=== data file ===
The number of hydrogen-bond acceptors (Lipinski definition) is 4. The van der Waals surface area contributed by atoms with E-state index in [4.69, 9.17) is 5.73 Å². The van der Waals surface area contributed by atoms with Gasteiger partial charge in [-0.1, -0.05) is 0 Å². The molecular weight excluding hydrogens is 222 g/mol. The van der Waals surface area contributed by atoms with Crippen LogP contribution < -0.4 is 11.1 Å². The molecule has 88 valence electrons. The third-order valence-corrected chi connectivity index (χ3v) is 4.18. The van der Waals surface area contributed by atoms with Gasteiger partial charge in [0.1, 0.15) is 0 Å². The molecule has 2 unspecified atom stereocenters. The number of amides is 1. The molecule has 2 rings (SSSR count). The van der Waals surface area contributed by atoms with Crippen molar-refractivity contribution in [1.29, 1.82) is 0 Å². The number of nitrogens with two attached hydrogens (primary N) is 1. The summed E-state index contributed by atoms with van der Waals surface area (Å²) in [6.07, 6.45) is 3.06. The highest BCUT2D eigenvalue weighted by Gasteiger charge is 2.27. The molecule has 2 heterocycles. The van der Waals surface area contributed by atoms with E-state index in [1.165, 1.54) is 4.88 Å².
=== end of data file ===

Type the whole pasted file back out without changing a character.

The number of hydrogen-bond acceptors (Lipinski definition) is 4. The van der Waals surface area contributed by atoms with E-state index in [4.69, 9.17) is 5.73 Å². The van der Waals surface area contributed by atoms with Gasteiger partial charge in [-0.1, -0.05) is 0 Å². The molecular weight excluding hydrogens is 222 g/mol. The van der Waals surface area contributed by atoms with Crippen LogP contribution < -0.4 is 11.1 Å². The molecule has 88 valence electrons. The third-order valence-corrected chi connectivity index (χ3v) is 4.18. The van der Waals surface area contributed by atoms with Gasteiger partial charge in [0.1, 0.15) is 0 Å². The molecule has 2 unspecified atom stereocenters. The number of amides is 1. The molecule has 2 rings (SSSR count). The van der Waals surface area contributed by atoms with Crippen molar-refractivity contribution in [1.29, 1.82) is 0 Å². The number of nitrogens with two attached hydrogens (primary N) is 1. The summed E-state index contributed by atoms with van der Waals surface area (Å²) in [6.07, 6.45) is 3.06. The highest BCUT2D eigenvalue weighted by Gasteiger charge is 2.27. The molecule has 2 heterocycles. The van der Waals surface area contributed by atoms with E-state index in [1.165, 1.54) is 4.88 Å².